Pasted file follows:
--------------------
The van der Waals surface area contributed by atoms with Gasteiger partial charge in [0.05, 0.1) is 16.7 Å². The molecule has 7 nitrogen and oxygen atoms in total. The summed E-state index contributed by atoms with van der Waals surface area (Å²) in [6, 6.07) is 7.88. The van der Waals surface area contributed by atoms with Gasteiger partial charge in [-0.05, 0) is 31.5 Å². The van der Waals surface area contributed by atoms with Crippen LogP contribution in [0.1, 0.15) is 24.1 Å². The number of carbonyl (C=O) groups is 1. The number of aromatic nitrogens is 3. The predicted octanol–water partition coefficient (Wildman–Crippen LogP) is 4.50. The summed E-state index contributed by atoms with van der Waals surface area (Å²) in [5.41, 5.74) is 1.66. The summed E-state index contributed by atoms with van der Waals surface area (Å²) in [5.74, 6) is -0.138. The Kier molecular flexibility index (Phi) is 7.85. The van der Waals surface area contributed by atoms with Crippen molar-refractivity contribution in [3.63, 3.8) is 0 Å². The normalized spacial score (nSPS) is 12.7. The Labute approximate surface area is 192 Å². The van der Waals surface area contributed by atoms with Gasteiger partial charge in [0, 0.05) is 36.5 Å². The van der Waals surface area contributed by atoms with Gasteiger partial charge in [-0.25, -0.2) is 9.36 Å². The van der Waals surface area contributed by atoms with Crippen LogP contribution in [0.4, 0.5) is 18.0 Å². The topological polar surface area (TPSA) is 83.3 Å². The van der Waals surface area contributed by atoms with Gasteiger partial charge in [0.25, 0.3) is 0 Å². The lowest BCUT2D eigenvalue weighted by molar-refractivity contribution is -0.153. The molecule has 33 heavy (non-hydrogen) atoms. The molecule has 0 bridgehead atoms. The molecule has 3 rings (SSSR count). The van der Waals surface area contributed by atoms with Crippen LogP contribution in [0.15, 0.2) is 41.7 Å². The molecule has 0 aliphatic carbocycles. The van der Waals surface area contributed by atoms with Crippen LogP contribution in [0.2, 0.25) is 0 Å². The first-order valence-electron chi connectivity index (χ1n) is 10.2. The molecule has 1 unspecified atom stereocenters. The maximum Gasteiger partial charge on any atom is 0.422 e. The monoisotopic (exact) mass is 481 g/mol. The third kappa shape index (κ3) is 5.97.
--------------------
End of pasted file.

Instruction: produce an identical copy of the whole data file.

The van der Waals surface area contributed by atoms with Gasteiger partial charge in [0.05, 0.1) is 16.7 Å². The molecule has 7 nitrogen and oxygen atoms in total. The summed E-state index contributed by atoms with van der Waals surface area (Å²) in [6, 6.07) is 7.88. The van der Waals surface area contributed by atoms with Gasteiger partial charge in [-0.05, 0) is 31.5 Å². The van der Waals surface area contributed by atoms with Crippen LogP contribution in [0.1, 0.15) is 24.1 Å². The number of carbonyl (C=O) groups is 1. The number of aromatic nitrogens is 3. The predicted octanol–water partition coefficient (Wildman–Crippen LogP) is 4.50. The summed E-state index contributed by atoms with van der Waals surface area (Å²) in [5.41, 5.74) is 1.66. The summed E-state index contributed by atoms with van der Waals surface area (Å²) in [5.74, 6) is -0.138. The Kier molecular flexibility index (Phi) is 7.85. The van der Waals surface area contributed by atoms with Crippen molar-refractivity contribution in [3.63, 3.8) is 0 Å². The normalized spacial score (nSPS) is 12.7. The Labute approximate surface area is 192 Å². The van der Waals surface area contributed by atoms with Gasteiger partial charge in [0, 0.05) is 36.5 Å². The van der Waals surface area contributed by atoms with Gasteiger partial charge in [-0.25, -0.2) is 9.36 Å². The van der Waals surface area contributed by atoms with Crippen LogP contribution in [0.4, 0.5) is 18.0 Å². The topological polar surface area (TPSA) is 83.3 Å². The van der Waals surface area contributed by atoms with Gasteiger partial charge in [0.25, 0.3) is 0 Å². The lowest BCUT2D eigenvalue weighted by molar-refractivity contribution is -0.153. The molecule has 33 heavy (non-hydrogen) atoms. The molecule has 0 bridgehead atoms. The molecule has 3 rings (SSSR count). The van der Waals surface area contributed by atoms with Crippen LogP contribution in [0.15, 0.2) is 41.7 Å². The molecule has 0 aliphatic carbocycles. The van der Waals surface area contributed by atoms with Crippen LogP contribution in [0.2, 0.25) is 0 Å². The first-order valence-electron chi connectivity index (χ1n) is 10.2. The molecule has 1 unspecified atom stereocenters. The maximum Gasteiger partial charge on any atom is 0.422 e. The monoisotopic (exact) mass is 481 g/mol. The third kappa shape index (κ3) is 5.97.